No On Really Saw It
Writing in the Universe from Burgos, iptain Francis McCullagh, the well-known rrespondent of some of the most famous pers in the world, throws serious doubts on the alle d massacre of the Reds when a Nationali ts entered Badajoz — the exmale alway quoted by anti-Nationalist 'hers and s4eakers.
" Even iii the case of the shootings by the Natio4lists in Badajoz," he writes, .1
,,General ranco's critic's were wrong. I went thoro ghly into that question and satisfied miself that no Red who surrendered in Baclajoz was shot. The wild stories about the streets being piled high with corpses and the drains running with blood came in the first instance from excited Portuguese reporters working for English and American journalists. 1 have beennoble to find an Englishman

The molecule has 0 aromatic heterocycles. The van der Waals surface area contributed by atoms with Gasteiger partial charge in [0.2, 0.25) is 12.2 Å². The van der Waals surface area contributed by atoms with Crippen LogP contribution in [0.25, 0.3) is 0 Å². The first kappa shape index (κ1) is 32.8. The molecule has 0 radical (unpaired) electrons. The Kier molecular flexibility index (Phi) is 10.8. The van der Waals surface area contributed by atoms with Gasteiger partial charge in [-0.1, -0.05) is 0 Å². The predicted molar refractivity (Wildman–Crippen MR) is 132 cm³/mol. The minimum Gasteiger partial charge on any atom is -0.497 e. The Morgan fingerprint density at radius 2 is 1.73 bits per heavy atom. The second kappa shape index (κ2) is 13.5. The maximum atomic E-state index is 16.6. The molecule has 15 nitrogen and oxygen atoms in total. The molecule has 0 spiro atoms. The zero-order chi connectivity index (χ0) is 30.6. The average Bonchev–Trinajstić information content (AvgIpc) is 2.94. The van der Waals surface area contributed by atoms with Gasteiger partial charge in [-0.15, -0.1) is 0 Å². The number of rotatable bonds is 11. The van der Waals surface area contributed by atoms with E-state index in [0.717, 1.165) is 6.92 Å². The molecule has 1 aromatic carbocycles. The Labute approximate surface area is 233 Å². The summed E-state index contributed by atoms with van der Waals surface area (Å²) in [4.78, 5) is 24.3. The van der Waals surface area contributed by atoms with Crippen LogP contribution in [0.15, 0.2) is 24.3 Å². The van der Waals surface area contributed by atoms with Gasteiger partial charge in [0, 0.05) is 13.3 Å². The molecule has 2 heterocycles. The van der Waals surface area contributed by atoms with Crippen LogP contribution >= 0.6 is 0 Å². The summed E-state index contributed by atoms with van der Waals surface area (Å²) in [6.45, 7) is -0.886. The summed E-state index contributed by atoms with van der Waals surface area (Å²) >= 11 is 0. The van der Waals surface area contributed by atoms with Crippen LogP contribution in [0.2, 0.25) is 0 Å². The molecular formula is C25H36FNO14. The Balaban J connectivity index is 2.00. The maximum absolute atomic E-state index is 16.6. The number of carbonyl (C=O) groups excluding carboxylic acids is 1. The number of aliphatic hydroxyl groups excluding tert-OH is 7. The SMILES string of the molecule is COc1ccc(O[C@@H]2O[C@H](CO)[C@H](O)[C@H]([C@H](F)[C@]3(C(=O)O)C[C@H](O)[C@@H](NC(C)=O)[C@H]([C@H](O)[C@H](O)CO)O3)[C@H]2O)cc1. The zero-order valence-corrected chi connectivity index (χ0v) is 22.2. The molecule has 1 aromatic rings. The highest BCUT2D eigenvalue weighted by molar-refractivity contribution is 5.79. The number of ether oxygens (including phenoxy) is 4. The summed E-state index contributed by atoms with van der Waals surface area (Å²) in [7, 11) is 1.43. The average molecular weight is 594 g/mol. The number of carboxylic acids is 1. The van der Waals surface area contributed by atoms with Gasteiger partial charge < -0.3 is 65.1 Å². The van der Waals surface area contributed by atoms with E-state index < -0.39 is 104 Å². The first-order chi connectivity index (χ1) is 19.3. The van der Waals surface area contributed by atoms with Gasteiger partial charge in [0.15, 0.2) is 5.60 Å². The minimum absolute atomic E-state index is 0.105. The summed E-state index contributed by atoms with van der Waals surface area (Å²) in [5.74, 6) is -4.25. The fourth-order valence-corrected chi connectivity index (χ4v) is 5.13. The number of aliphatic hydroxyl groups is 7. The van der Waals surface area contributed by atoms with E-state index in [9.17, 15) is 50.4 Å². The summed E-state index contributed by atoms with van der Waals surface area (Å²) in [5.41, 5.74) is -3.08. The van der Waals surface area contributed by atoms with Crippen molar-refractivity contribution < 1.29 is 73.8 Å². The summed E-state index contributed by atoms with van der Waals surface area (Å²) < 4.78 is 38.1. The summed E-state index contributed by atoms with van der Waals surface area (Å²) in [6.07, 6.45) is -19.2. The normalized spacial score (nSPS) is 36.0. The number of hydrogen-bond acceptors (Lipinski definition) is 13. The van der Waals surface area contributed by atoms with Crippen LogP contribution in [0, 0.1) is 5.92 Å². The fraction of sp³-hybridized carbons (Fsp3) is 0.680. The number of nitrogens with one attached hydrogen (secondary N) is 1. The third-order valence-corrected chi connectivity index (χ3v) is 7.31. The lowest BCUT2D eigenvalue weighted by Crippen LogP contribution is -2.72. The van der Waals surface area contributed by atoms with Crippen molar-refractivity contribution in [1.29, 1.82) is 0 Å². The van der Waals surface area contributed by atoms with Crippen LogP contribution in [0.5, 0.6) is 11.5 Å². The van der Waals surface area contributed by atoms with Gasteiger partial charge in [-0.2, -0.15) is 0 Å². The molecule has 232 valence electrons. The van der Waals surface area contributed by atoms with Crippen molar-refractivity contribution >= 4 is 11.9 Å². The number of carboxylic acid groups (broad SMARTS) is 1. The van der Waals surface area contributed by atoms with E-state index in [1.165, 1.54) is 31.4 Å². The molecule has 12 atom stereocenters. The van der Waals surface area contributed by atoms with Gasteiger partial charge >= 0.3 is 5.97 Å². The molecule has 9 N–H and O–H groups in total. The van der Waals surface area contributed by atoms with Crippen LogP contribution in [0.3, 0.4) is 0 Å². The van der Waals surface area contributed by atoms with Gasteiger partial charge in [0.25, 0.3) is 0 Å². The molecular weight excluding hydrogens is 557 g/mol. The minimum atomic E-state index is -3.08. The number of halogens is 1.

ti or an American who saw with his own eyes any shooting of unarmed men by the Nation'alists."
An American paper also offers a denial.
" The day of the capture of Badajoz, the figure of 2,000 Reds shot was ,given by the French Havas correspondent. who was not there but in Portugal," writ os the American paper Time. " All over the world this figure was taken up and printed. Next day John Elliott of the New York Herald Tribune was the first American correspondent and probably the first non-Spanish correspondent to enter Badajoz. He saw no signs of the shootings, so didn't report them. By some of his own Herald Tribune colleagues he was promptly condemned for having sold out to the Fascists.' "